This modification is expected to remove certain professionally managed trusts, such as family trusts and investment holding companies, from being considered financial institutions and thereby significantly reduce the burden of FATCA on such entities. Certain other entities, particularly investment entities, that would have otherwise been considered financial institutions under the Model 1 IGA may not meet the definition in the Legislative Proposals and work done to date to determine the FATCA status of an entity should be revisited in light of this new additional requirement.

Client name accounts

The Legislative Proposals provide for a modified definition of financial account and special rules regarding documentation responsibilities for accounts recorded on the books of an investment fund in client name. These provisions appear to be a framework for additional guidance that is expected to be included in the Guidance Notes related to how FATCA will apply to entities in the asset management industry (including fund manufacturers, dealers, investment advisors and portfolio managers). The definition of financial account will be expanded to include a client name account maintained by a person or entity that is authorized under provincial legislation to engage in the business of dealing in securities or any other financial instrument, or to provide portfolio management or investment advising services. An additional provision is included in the Legislative Proposals that indicates that investment fund manufacturers will be able to rely on FATCA account classifications provided by another financial institution, such as a dealer. It is anticipated that additional commentary on this issue will be included in the Guidance Notes.

Annex II modifications

Annex II generally lists certain entities that will be considered exempt or deemed compliant for purposes of FATCA and products that will be exempt from the requirements of FATCA. In general, Annex II to the Canadian IGA has been customized to address Canadian-specific entities and products and to remove certain items considered redundant or unnecessary. In addition to the products noted above that are specifically listed in the Annex, key differences between the Canadian IGA Annex II and the Model Annex II include:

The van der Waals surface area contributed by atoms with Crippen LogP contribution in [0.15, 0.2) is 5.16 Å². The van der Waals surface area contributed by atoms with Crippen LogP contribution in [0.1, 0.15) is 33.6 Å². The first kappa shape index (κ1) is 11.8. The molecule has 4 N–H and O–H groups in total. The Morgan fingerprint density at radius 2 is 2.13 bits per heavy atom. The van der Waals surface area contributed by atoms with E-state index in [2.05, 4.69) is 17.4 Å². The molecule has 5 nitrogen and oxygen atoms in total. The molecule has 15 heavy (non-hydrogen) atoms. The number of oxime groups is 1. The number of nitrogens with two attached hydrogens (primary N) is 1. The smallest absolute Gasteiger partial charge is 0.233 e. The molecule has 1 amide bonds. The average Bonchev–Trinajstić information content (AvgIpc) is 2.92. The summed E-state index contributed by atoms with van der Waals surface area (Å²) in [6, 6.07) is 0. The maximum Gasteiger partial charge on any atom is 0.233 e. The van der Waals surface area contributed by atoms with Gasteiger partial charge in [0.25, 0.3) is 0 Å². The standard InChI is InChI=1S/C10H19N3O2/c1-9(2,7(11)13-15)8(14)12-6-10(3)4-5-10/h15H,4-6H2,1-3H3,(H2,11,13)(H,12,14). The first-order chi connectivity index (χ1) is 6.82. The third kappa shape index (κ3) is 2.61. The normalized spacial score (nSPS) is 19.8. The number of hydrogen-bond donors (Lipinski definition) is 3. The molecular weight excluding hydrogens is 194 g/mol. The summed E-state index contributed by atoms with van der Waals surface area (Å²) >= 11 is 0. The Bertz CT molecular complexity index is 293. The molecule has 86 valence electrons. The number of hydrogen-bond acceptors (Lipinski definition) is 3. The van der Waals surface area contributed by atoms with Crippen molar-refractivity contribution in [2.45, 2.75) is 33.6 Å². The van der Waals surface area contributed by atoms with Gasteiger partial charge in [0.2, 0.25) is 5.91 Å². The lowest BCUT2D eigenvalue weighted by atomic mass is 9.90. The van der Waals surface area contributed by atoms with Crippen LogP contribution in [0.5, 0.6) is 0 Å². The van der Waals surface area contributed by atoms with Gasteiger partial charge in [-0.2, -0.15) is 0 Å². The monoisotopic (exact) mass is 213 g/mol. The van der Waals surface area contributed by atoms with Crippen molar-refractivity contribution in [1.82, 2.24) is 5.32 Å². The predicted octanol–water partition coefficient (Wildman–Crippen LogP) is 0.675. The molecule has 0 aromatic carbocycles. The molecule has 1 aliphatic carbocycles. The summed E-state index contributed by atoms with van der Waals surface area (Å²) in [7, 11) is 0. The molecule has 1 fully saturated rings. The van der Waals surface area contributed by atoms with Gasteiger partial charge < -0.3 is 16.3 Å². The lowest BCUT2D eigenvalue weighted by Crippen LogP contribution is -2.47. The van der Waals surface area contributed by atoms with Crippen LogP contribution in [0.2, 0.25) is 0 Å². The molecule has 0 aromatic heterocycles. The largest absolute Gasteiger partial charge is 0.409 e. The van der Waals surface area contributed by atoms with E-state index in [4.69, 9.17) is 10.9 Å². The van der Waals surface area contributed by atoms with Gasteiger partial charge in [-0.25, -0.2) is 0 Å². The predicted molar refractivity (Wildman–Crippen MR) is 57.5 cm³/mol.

• Entities qualifying as exempt beneficial owners under Annex II have been scaled back to four types of entities, including:
  • The Bank of Canada
  • Canadian offices of certain international organizations
  • Retirement funds (as described below)
  • Investment entities wholly owned by exempt beneficial owners
  • The principal-based exemptions for retirement funds, including broad participation and narrow participation retirement funds, have been removed and a single exemption for retirement funds based on whether the plan or arrangement is described in paragraph 3 of Article XVIII of the Income Tax Convention between Canada and the United States is included in Annex II to the Canadian IGA.
  • Unlike the Model Annex II, qualified credit card issuers, trustee-documented trusts and investment advisors and investment managers are not included as deemed compliant financial institutions in Annex II to the Canadian IGA.
  • The following entities have been included in the Canadian IGA Annex II as deemed compliant financial institutions (new additions in italics):
  • Labor-sponsored venture capital corporations
  • Any central cooperative credit society whose accounts are maintained for member financial institutions
  • Entities described in Article XXI (Exempt Organizations) of the Income Tax Convention between Canada and the United States such as religious, charitable or educational organizations as well as entities that are operated exclusively to administer or provide pension, retirement or employee benefits
  • Restricted funds as defined in the US Treasury Regulations with certain modifications
  • Financial institutions with a local client base
  • Local banks (including certain banks and credit unions with total assets of less than $175 million that meet additional criteria)
  • Financial institutions with only low-value accounts
  • Sponsored investment entities and controlled corporations
  • Sponsored closely held investment vehicles
  • Certain collective investment vehicles.

EYG no. CM4169